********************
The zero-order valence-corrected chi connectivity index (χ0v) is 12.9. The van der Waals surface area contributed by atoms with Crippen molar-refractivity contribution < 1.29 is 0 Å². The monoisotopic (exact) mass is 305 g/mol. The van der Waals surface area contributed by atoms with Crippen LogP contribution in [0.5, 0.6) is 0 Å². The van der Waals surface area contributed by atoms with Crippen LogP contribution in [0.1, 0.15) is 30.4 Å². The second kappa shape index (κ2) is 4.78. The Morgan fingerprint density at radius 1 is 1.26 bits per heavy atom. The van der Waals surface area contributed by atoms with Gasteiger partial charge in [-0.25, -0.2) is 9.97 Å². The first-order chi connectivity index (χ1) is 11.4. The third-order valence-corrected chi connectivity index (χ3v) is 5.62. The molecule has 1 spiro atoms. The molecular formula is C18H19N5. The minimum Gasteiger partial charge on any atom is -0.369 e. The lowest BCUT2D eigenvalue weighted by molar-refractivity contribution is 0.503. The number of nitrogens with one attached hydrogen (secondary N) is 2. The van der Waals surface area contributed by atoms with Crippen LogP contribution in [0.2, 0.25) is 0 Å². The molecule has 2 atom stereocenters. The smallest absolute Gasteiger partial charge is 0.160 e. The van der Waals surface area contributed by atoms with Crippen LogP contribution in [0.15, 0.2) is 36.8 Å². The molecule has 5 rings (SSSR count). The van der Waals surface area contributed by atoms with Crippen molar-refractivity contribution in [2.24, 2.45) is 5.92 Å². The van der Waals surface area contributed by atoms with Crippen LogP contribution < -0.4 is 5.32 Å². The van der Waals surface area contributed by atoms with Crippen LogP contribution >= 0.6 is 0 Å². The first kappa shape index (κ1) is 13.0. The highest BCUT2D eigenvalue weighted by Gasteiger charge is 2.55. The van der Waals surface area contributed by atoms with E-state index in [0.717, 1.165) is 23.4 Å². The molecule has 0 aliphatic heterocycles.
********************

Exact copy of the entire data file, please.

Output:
The zero-order valence-corrected chi connectivity index (χ0v) is 12.9. The van der Waals surface area contributed by atoms with Crippen molar-refractivity contribution < 1.29 is 0 Å². The monoisotopic (exact) mass is 305 g/mol. The van der Waals surface area contributed by atoms with Crippen LogP contribution in [0.5, 0.6) is 0 Å². The van der Waals surface area contributed by atoms with Crippen LogP contribution in [0.1, 0.15) is 30.4 Å². The second kappa shape index (κ2) is 4.78. The Morgan fingerprint density at radius 1 is 1.26 bits per heavy atom. The van der Waals surface area contributed by atoms with Gasteiger partial charge in [-0.25, -0.2) is 9.97 Å². The first-order chi connectivity index (χ1) is 11.4. The third-order valence-corrected chi connectivity index (χ3v) is 5.62. The molecule has 1 spiro atoms. The molecular formula is C18H19N5. The minimum Gasteiger partial charge on any atom is -0.369 e. The lowest BCUT2D eigenvalue weighted by molar-refractivity contribution is 0.503. The number of nitrogens with one attached hydrogen (secondary N) is 2. The van der Waals surface area contributed by atoms with Crippen LogP contribution in [0.2, 0.25) is 0 Å². The molecule has 2 atom stereocenters. The smallest absolute Gasteiger partial charge is 0.160 e. The van der Waals surface area contributed by atoms with Crippen LogP contribution in [0.15, 0.2) is 36.8 Å². The molecule has 5 rings (SSSR count). The van der Waals surface area contributed by atoms with Crippen molar-refractivity contribution in [2.24, 2.45) is 5.92 Å². The van der Waals surface area contributed by atoms with Crippen LogP contribution < -0.4 is 5.32 Å². The van der Waals surface area contributed by atoms with Crippen LogP contribution >= 0.6 is 0 Å². The first kappa shape index (κ1) is 13.0. The highest BCUT2D eigenvalue weighted by Gasteiger charge is 2.55. The van der Waals surface area contributed by atoms with E-state index in [0.717, 1.165) is 23.4 Å². The molecule has 0 aliphatic heterocycles.